Who is more deserving: victims of childhood sexual abuse at the hands of Catholic priests, or dead people moldering their graves?
When he was Archbishop of Milwaukee, Timothy Dolan chose the dead people, placing $55 million into cemetery trust funds and out of the reach of local abuse victims suing the Church. (They want compensation for the suffering caused by childhood sexual trauma.) Dolan left Milwaukee to take the most visible post in Catholic America -- cardinal of New York City - but he could not escape his choice. The victims asked a federal bankruptcy judge to reverse him, and on Friday she did. For now the $55 million is available to settle hundreds of well-documented cases in which priests raped and sexually molested children and adolescents.
Bankruptcy Judge Susan V. Kelley discussed her decision in court on Friday, explaining that neither First Amendment protections for religion nor federal law protect the archdiocese from her authority. She sided with creditors in the bankruptcy proceedings, who said the main purpose of the 2008 transfer was to place it out of their reach. In fact the archdiocese had managed the task of mowing the grass and otherwise maintaining cemeteries for generations without a $55 million trust generating income for that purpose.
Although lawyers for the Church will challenge Kelley, she stands on solid legal ground and the federal district court judges that consider such issues rarely overrule their colleagues in bankruptcy courts. Also, Kelley's track record in this controversial and complicated case would defy any argument that she has favored the creditors. Indeed, last month she refused an attempt by them to claw-back $35 million that Dolan had distributed to local parishes. "Arguably there was something 'fishy' about the transfer," noted Kelley at the time. But in that instance the funds had originated in local parishes and one could reasonably argue they were simply getting the money back. This time the fishy smell was stronger, and Kelley put hundreds of other cases on hold to resolve the question in favor of the creditors.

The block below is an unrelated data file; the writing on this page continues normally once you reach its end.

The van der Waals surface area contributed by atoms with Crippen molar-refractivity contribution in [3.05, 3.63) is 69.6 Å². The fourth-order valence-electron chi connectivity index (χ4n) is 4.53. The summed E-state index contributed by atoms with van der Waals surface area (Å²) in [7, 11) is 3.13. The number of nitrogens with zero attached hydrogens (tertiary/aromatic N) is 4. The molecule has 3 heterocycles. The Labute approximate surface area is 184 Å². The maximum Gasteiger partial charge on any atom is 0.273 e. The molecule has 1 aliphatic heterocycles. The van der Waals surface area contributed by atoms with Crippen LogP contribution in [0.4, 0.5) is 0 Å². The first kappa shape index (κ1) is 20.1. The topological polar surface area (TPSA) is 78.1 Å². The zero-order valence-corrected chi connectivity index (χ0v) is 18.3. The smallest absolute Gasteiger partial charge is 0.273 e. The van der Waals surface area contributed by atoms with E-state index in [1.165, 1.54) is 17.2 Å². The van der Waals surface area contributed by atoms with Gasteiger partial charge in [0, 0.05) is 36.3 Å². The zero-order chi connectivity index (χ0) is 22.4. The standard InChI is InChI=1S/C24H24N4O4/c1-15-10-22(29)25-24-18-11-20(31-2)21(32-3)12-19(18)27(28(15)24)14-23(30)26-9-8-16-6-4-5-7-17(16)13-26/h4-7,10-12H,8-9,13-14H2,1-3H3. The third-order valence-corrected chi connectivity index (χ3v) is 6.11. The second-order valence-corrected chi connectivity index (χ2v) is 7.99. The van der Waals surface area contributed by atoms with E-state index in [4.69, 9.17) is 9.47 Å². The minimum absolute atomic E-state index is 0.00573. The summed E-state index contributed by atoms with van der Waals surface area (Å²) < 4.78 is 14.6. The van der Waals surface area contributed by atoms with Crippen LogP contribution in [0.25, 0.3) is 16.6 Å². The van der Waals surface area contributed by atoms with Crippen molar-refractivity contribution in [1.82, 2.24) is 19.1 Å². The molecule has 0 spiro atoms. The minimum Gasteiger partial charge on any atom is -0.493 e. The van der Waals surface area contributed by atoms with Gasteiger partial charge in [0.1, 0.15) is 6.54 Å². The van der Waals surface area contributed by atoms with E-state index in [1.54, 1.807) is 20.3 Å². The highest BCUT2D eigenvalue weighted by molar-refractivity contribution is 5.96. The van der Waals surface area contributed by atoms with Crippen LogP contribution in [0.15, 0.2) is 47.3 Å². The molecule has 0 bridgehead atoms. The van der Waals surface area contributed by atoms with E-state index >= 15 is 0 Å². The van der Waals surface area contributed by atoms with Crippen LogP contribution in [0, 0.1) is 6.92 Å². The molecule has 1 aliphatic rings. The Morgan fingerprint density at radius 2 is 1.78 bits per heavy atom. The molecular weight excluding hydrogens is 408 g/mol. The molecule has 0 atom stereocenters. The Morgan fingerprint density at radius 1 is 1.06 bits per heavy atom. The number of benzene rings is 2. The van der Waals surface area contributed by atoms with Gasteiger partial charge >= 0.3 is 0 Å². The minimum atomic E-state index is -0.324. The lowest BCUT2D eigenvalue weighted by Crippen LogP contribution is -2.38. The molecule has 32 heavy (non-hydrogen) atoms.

For victims in Milwaukee, among them men who were raped by the head of a boarding school for the deaf, Kelley's decision keeps alive their hope for compensation and, perhaps, the release of documents and depositions that will reveal the truth about how Church leaders deflected complaints and allowed abusive priests to evade justice. For Dolan, it is another contradiction to the jolly, caring persona he has presented to the people of New York. (Previously Dolan denied and then admitted he had authorized payments to induce priests charged with abuse to leave the priesthood.)
In the Big Apple, Timothy Dolan has cultivated a happy Irishman image that has won-over much of the public, Catholic and non-Catholic alike. In Milwaukee, where bankruptcy, parish closings and unresolved abuse claims fester, his image is far less positive. With her ruling, which points-out Dolan's legal and moral transgressions, she's brought the man himself into clearer focus.
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